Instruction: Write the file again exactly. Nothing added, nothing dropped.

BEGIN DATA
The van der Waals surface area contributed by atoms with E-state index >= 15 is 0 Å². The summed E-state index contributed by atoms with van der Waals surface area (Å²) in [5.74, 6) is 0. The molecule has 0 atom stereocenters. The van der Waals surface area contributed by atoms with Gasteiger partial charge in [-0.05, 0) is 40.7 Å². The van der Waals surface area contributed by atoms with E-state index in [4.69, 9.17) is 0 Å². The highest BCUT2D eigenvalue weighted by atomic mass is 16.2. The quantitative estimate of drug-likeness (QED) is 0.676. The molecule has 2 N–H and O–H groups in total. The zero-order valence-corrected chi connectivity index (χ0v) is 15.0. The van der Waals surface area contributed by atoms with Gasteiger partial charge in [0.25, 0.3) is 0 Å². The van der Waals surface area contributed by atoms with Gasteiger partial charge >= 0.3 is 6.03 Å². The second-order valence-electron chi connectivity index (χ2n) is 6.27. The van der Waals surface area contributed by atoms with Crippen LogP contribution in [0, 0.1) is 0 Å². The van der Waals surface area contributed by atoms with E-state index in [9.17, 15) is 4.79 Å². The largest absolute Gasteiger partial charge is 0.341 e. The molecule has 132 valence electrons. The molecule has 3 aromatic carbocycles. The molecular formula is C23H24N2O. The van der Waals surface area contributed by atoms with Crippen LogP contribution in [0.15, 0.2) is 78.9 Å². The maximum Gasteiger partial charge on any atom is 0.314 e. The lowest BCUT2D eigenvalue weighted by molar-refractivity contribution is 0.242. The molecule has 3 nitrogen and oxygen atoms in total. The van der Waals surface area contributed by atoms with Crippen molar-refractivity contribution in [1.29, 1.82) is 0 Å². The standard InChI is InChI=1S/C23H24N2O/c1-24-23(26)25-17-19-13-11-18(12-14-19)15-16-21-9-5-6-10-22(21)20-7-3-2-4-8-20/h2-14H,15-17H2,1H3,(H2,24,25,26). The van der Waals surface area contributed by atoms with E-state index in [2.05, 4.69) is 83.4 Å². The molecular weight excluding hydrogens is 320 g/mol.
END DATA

The van der Waals surface area contributed by atoms with E-state index >= 15 is 0 Å². The summed E-state index contributed by atoms with van der Waals surface area (Å²) in [5.74, 6) is 0. The molecule has 0 atom stereocenters. The van der Waals surface area contributed by atoms with Gasteiger partial charge in [-0.05, 0) is 40.7 Å². The van der Waals surface area contributed by atoms with E-state index in [4.69, 9.17) is 0 Å². The highest BCUT2D eigenvalue weighted by atomic mass is 16.2. The quantitative estimate of drug-likeness (QED) is 0.676. The molecule has 2 N–H and O–H groups in total. The zero-order valence-corrected chi connectivity index (χ0v) is 15.0. The van der Waals surface area contributed by atoms with Gasteiger partial charge in [0.25, 0.3) is 0 Å². The van der Waals surface area contributed by atoms with Gasteiger partial charge >= 0.3 is 6.03 Å². The second-order valence-electron chi connectivity index (χ2n) is 6.27. The van der Waals surface area contributed by atoms with Crippen LogP contribution in [0, 0.1) is 0 Å². The van der Waals surface area contributed by atoms with E-state index in [9.17, 15) is 4.79 Å². The largest absolute Gasteiger partial charge is 0.341 e. The molecule has 132 valence electrons. The molecule has 3 aromatic carbocycles. The molecular formula is C23H24N2O. The van der Waals surface area contributed by atoms with Crippen LogP contribution in [0.15, 0.2) is 78.9 Å². The maximum Gasteiger partial charge on any atom is 0.314 e. The lowest BCUT2D eigenvalue weighted by molar-refractivity contribution is 0.242. The molecule has 3 nitrogen and oxygen atoms in total. The van der Waals surface area contributed by atoms with Crippen molar-refractivity contribution in [1.29, 1.82) is 0 Å². The standard InChI is InChI=1S/C23H24N2O/c1-24-23(26)25-17-19-13-11-18(12-14-19)15-16-21-9-5-6-10-22(21)20-7-3-2-4-8-20/h2-14H,15-17H2,1H3,(H2,24,25,26). The van der Waals surface area contributed by atoms with E-state index in [2.05, 4.69) is 83.4 Å². The molecular weight excluding hydrogens is 320 g/mol.